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I've never used it in the professional software even though in our shop, and others I have worked for, we design large scale systems. The only time I messed with virtual inheritance was during my interview in a company. Nonetheless, I played with it during afterhours.

Do you guys use it? Do you understand how it works in depth (how most popular compiler vendors implement it)? I would really like to know how it is used in professional software, if at all. Tricks and tips would be appreciated, too.

To me, virtual inheritance was just a solution to an infamous diamond problem. Hence, it never found its way in our software, as we don't have in our architecture MI resulting in the diamond.


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6 Answers 6

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The main point with virtual inheritance is to prevent derived classes from inheriting multiple copies of different superior classes. This can occur in any case where there may be multiple inheritance -- as you correctly note, the "diamond problem", which is to say where the inheritance graph is a DAG instead of a strict tree.

The C++ FAQ goes into it in some detail. I'd also recommend the C++ FAQ Book; I used to work for the authors and they're quite good.

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+1 for the book and the site, I have the one & frequent the other :-) Smart people who can explain things well... the 2 often don't go together. –  Dan Mar 18 '09 at 2:51

I've never used it in the professional software even though in our shop,

Do you use iostream? We do. Look up the design of iostreams and you'll know you've been using virtual inheritance.

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HAHAH, yeah indirectly we do use it :) –  Sasha Mar 18 '09 at 13:13

Virtual inheritance can also be used to make a class a final class, i.e. to make it so that no other classes can derive from it. I grabbed that trick once from Stroustroup (http://www.research.att.com/~bs/bs_faq2.html#no-derivation).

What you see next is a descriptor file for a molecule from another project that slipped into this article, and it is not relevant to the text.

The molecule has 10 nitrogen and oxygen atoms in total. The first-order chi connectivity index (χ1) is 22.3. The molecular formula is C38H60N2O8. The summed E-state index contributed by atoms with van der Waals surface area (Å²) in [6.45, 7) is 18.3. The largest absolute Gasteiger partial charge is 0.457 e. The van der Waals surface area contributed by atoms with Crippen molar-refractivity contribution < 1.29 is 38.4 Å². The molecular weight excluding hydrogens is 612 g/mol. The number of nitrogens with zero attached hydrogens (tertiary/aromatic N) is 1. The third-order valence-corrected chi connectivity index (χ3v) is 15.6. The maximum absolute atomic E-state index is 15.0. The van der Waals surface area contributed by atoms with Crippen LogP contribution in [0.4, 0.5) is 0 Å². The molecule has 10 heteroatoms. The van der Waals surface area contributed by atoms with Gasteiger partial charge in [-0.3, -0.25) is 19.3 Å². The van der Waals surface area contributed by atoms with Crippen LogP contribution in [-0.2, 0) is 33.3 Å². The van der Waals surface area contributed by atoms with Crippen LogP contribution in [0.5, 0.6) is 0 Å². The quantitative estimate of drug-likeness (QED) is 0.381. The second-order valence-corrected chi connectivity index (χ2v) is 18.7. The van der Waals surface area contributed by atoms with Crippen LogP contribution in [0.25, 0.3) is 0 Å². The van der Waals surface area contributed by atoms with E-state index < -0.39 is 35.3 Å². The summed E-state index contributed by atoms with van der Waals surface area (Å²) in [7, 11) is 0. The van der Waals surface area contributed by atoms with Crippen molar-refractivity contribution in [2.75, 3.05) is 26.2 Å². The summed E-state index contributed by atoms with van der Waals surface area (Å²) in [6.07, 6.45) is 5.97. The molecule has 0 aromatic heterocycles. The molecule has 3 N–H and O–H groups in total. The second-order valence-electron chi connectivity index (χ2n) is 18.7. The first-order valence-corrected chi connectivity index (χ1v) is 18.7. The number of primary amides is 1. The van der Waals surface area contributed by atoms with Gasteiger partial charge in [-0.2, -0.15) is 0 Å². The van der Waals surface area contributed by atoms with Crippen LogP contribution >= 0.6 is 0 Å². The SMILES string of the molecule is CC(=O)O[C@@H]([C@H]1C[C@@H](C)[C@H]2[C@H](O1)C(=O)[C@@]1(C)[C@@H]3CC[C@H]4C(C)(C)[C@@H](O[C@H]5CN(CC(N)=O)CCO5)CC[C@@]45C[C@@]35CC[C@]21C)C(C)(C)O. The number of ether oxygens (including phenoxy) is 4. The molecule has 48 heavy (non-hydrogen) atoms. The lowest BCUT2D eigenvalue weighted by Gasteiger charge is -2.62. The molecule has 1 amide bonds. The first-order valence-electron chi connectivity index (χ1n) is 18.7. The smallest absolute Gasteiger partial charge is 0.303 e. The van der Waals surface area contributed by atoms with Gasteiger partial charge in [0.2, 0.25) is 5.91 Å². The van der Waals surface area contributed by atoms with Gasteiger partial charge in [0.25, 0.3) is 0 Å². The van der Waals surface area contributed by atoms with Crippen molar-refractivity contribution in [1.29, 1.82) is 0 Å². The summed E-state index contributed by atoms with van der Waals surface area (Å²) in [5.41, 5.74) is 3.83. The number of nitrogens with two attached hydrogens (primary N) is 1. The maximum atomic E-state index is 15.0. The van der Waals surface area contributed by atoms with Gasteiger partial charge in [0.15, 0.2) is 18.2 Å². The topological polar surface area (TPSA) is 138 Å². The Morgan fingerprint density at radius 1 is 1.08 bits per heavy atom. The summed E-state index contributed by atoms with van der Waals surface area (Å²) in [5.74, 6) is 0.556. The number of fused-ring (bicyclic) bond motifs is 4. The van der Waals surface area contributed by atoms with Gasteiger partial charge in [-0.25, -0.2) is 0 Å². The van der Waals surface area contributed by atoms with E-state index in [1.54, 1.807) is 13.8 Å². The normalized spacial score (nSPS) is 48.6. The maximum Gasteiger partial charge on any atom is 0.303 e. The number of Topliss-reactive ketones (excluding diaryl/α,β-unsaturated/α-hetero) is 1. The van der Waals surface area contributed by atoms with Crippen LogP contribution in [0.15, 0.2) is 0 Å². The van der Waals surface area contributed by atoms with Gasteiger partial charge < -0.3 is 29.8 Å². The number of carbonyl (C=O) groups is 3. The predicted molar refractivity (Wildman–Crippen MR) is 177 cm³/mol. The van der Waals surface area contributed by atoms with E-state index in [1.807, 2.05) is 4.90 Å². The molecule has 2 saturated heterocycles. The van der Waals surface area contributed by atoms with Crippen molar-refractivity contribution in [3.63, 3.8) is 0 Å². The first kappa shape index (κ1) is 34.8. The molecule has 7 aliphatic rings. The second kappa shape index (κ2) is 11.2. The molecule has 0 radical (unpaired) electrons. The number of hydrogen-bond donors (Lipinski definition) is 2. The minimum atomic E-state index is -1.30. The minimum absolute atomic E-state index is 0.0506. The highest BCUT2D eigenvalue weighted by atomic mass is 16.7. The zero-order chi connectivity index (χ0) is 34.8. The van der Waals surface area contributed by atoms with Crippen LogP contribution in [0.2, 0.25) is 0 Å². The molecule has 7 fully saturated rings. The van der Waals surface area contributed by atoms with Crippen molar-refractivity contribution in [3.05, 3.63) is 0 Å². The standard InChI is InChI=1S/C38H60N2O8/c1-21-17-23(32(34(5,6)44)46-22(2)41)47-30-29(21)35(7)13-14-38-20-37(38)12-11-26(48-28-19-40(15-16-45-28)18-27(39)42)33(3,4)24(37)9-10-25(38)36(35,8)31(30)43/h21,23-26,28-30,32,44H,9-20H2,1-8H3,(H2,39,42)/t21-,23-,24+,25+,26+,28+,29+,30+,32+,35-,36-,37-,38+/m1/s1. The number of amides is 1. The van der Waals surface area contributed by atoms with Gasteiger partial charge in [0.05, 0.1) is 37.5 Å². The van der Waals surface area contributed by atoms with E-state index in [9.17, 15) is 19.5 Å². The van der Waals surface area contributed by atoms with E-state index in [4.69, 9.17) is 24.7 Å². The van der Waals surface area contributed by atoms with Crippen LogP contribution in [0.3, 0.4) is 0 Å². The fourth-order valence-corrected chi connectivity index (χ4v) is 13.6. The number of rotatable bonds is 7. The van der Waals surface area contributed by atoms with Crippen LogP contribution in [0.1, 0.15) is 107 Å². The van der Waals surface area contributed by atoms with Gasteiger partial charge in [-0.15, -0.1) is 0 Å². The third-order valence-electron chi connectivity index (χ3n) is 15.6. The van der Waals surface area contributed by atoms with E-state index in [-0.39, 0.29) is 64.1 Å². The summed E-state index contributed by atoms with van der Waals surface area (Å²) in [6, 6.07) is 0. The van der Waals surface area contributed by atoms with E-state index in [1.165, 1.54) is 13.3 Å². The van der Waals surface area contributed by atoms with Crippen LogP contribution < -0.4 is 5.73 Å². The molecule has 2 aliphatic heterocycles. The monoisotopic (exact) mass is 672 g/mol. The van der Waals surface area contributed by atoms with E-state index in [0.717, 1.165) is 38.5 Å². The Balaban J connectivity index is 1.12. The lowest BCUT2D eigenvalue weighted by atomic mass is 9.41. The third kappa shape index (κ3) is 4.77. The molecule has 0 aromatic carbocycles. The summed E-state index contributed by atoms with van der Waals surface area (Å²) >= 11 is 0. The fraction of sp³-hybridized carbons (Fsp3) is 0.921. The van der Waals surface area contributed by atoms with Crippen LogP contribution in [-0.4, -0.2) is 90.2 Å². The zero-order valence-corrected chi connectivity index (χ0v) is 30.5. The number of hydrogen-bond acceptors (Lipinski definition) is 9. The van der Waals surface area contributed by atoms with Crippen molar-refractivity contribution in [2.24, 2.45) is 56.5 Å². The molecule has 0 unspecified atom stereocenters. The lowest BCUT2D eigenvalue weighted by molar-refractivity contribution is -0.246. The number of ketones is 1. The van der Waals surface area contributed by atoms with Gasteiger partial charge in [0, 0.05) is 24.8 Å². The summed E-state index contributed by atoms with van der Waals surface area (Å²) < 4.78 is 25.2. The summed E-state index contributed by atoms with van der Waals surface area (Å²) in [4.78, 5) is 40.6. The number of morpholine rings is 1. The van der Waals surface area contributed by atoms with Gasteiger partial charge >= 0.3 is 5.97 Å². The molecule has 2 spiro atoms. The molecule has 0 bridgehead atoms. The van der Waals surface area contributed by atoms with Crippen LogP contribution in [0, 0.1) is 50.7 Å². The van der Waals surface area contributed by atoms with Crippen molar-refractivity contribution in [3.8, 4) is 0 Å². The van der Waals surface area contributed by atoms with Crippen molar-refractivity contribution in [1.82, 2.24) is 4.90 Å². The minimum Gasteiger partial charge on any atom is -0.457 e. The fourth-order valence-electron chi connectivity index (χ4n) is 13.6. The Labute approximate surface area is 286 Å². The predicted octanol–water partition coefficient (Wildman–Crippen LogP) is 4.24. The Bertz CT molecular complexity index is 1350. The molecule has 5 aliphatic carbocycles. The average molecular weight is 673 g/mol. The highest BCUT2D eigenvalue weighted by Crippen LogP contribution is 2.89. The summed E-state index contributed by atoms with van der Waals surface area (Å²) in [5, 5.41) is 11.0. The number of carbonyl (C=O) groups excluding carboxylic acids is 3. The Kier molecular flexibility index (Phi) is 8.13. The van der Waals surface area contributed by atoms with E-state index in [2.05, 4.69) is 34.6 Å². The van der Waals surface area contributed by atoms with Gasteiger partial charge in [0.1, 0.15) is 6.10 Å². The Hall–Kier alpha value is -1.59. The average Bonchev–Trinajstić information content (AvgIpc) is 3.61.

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I don't see why you'd want to use it if your architecture doesn't use multiple inheritance.

If you did happen to use MI I can't see why you wouldn't use virtual inheritance. There doesn't seem to be any drawback except for remembering to add the virutal keyword in the right places.

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Here's two reasons: 1) virtual inheritance requires subclasses to be aware (and if you refactor virtual bases, it impacts all of your users needlessly). 2) virtual inheritance adds runtime cost to every constructor and destructor. Why pay that cost when it's almost never necessary? –  Tom Mar 18 '09 at 3:39
Can you explain how refactoring virtual bases is different than refactoring normal bases in a diamond-inheritance situation? For the constructor cost, isn't it quicker because when using a non-virtual base class it needs to make multiple copies of the base whereas with virtual it's just pointers? –  LegendLength Mar 18 '09 at 4:02
Another disadvantage of virtual inheritance is that you can no longer downcast from pointer-to-Base to pointer-to-Derived with static_cast<Derived*>. See this illuminating post for details: groups.google.com/group/comp.lang.c++.moderated/msg/… –  j_random_hacker Mar 18 '09 at 11:26

I've worked with several commercial libraries that required its use. For example, the library that Reuters supplied to access real-time financial market data used to require you to derive your listening classes from several base classes (don't know if it still does) and this needed virtual inheritance. It was no big deal, once you realised you had to use it - a fact not totally well documented.

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for gaining further insights regarding virtual inheritance you could also check out this post: http://cpptalk.wordpress.com/2009/08/11/constructor-selection-with-virtual-inheritance/ I have in-depth knoweldge of the mechanism, so if you have a specific question - just go ahead and ask.

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